The Mountain Trike that Bill uses, has, he says, given him some independence. However, more importantly, “it has given both of us back some of the life we’d lost. If I was still walking, we’d be out all the time and the Mountain Trike has given us some outdoor life back.”
Langsett Reservoir is just off the A616, near Penistone, with several disabled blue badge spaces in Langsett Barn car park. Please be aware that the car park tends to fill up quickly most days. There are disabled toilets available at this car park but there are no on-site café facilities. There is, however, the Bank View Café just across the A616, which also has a disabled toilet and great cake!
Please visit our website at www.experiencecommunity.co.uk for other walk ideas. If you have a disability and would like to share your favourite walk with us, please do get in touch through our social media networks or email us at firstname.lastname@example.org
This is a glorious 9-mile circular walk through the stunning Yorkshire Wolds countryside. This is a smaller walk encompassing much of the new, longer challenge walk, The Wold Rangers Way.
The walk begins and ends at Market Place, in the centre of Driffield in the East Riding of Yorkshire. You will be walking primarily along well-trodden lanes steeped in history.
The introduction of machinery to agriculture in the 19th century, along with the enclosure of land, created a lot of landless folk with no work. Most headed to the towns and cities but many remained, leading a nomadic existence and living off the land. They were known as The Wold Rangers.
They walked and lived along the lanes all around the Wolds, going from farm to farm in search of work. Known as extremely trustworthy, they were never turned away when they turned up at a farm. If there was no work, they at least received some food or shelter.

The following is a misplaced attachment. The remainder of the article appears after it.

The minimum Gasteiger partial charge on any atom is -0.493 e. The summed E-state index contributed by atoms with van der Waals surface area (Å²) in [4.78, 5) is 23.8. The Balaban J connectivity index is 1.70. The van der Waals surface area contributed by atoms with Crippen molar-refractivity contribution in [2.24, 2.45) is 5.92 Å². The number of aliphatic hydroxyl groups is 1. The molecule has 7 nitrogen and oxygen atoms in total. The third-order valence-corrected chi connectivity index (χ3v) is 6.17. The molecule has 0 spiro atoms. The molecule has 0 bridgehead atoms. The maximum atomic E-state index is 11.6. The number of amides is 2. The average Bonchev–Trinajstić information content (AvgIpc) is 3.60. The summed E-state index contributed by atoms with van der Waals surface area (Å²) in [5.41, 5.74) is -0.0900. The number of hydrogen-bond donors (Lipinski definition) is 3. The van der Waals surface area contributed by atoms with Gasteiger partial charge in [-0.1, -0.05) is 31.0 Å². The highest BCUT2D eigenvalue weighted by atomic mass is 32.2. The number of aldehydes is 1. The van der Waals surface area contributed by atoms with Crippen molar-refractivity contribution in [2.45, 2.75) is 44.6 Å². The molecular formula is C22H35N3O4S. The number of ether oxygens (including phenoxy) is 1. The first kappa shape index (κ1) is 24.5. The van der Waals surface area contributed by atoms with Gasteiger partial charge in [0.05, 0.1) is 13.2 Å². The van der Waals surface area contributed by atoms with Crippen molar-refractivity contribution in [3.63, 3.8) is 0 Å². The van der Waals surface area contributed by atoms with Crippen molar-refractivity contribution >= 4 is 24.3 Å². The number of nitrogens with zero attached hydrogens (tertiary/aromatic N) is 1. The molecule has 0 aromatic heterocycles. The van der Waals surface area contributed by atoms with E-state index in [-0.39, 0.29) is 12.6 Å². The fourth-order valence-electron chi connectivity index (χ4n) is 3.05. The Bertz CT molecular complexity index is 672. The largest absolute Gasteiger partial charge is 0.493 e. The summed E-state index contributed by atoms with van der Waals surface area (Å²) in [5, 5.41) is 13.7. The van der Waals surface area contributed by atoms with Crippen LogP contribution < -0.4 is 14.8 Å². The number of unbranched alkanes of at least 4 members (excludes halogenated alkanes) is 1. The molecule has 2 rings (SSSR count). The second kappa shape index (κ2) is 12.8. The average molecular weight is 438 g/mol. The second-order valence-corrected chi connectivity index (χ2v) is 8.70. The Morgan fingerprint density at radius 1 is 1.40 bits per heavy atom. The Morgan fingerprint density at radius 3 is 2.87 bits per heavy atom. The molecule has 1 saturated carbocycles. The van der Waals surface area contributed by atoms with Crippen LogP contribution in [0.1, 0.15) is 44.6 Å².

In fact, the last of the Wold Rangers, a man known as Dog Geordie, only died in 1987.
The full Wold Rangers Way itself is 43 miles in length and takes in the whole area. However, some smaller day walks have been created using the names of Wold Rangers from the past, like this one, Horse Hair Jack Trod.
From the centre of Driffield, head east and you’ll soon reach calm and green space. Even before leaving the town, you pass through The Keld, then along and over the A166 before hitting long straight lanes proper.
The walk is effectively 3 long tracks, well trodden and clear. You don’t have to worry about any turns so you can concentrate on the views and enjoying the great outdoors.
Continuing outwards and gradually upwards on Garton Balk (track), you won’t find anything strenuous at all. You soon get to see the lay of the land here, with fields of crops as far as the eye can see.
I was here in mid summer, when the contrasts of crop colours and blue skies made it invigorating with plenty of that feeling of escapism.
From there, you turn right to pass along some beautiful undulating tracks with secluded farms and farmhouses. You then complete the walk by heading back along a track called ‘Long Lane’ back to Driffield. I have put a GPX file on our routes map at Walkshire.com to help you.
This is a 9-mile walk, but due to the lay of the land, the well-trodden lanes and lack of steep inclines, it doesn’t feel like such a long walk at all. It is definitely a walk to enjoy at a sedate pace, rather than in a rush. You’ll be out with nature in the fresh air of The East Riding of Yorkshire.
This is also a very dog-friendly route too. The lanes are wide and not busy at all, though I would just advise you to be careful of the crops.